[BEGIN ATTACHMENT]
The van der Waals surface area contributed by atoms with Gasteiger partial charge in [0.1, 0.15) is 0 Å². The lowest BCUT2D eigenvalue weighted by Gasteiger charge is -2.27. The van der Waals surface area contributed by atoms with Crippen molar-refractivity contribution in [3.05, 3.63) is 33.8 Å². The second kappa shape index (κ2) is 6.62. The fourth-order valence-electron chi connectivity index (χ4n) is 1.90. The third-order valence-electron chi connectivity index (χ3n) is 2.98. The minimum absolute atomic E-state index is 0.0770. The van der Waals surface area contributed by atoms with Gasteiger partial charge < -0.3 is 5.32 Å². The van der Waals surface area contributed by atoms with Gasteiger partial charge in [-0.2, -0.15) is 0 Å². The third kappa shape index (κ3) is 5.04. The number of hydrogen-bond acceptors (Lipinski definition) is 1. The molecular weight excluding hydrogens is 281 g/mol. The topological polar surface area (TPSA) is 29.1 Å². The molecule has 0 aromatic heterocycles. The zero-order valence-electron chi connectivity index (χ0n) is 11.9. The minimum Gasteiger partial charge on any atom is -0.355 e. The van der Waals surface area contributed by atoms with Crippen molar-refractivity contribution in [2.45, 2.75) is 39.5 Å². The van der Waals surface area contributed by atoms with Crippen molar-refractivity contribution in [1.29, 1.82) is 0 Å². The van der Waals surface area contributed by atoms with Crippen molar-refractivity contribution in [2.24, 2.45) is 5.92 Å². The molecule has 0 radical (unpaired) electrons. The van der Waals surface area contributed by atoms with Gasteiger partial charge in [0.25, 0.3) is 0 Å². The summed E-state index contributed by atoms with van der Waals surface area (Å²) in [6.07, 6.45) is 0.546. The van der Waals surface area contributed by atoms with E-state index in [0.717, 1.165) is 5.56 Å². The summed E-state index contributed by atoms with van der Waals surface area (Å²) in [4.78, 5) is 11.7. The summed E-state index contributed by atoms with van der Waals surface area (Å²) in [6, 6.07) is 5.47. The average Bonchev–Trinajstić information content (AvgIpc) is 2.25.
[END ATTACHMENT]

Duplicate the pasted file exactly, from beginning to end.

The van der Waals surface area contributed by atoms with Gasteiger partial charge in [0.1, 0.15) is 0 Å². The lowest BCUT2D eigenvalue weighted by Gasteiger charge is -2.27. The van der Waals surface area contributed by atoms with Crippen molar-refractivity contribution in [3.05, 3.63) is 33.8 Å². The second kappa shape index (κ2) is 6.62. The fourth-order valence-electron chi connectivity index (χ4n) is 1.90. The third-order valence-electron chi connectivity index (χ3n) is 2.98. The minimum absolute atomic E-state index is 0.0770. The van der Waals surface area contributed by atoms with Gasteiger partial charge < -0.3 is 5.32 Å². The van der Waals surface area contributed by atoms with Gasteiger partial charge in [-0.2, -0.15) is 0 Å². The third kappa shape index (κ3) is 5.04. The number of hydrogen-bond acceptors (Lipinski definition) is 1. The molecular weight excluding hydrogens is 281 g/mol. The topological polar surface area (TPSA) is 29.1 Å². The molecule has 0 aromatic heterocycles. The zero-order valence-electron chi connectivity index (χ0n) is 11.9. The minimum Gasteiger partial charge on any atom is -0.355 e. The van der Waals surface area contributed by atoms with Crippen molar-refractivity contribution in [2.45, 2.75) is 39.5 Å². The van der Waals surface area contributed by atoms with Crippen molar-refractivity contribution in [1.29, 1.82) is 0 Å². The van der Waals surface area contributed by atoms with Crippen molar-refractivity contribution in [2.24, 2.45) is 5.92 Å². The molecule has 0 radical (unpaired) electrons. The van der Waals surface area contributed by atoms with Gasteiger partial charge in [0.25, 0.3) is 0 Å². The summed E-state index contributed by atoms with van der Waals surface area (Å²) in [6.07, 6.45) is 0.546. The van der Waals surface area contributed by atoms with E-state index in [0.717, 1.165) is 5.56 Å². The summed E-state index contributed by atoms with van der Waals surface area (Å²) in [4.78, 5) is 11.7. The summed E-state index contributed by atoms with van der Waals surface area (Å²) in [6, 6.07) is 5.47. The average Bonchev–Trinajstić information content (AvgIpc) is 2.25.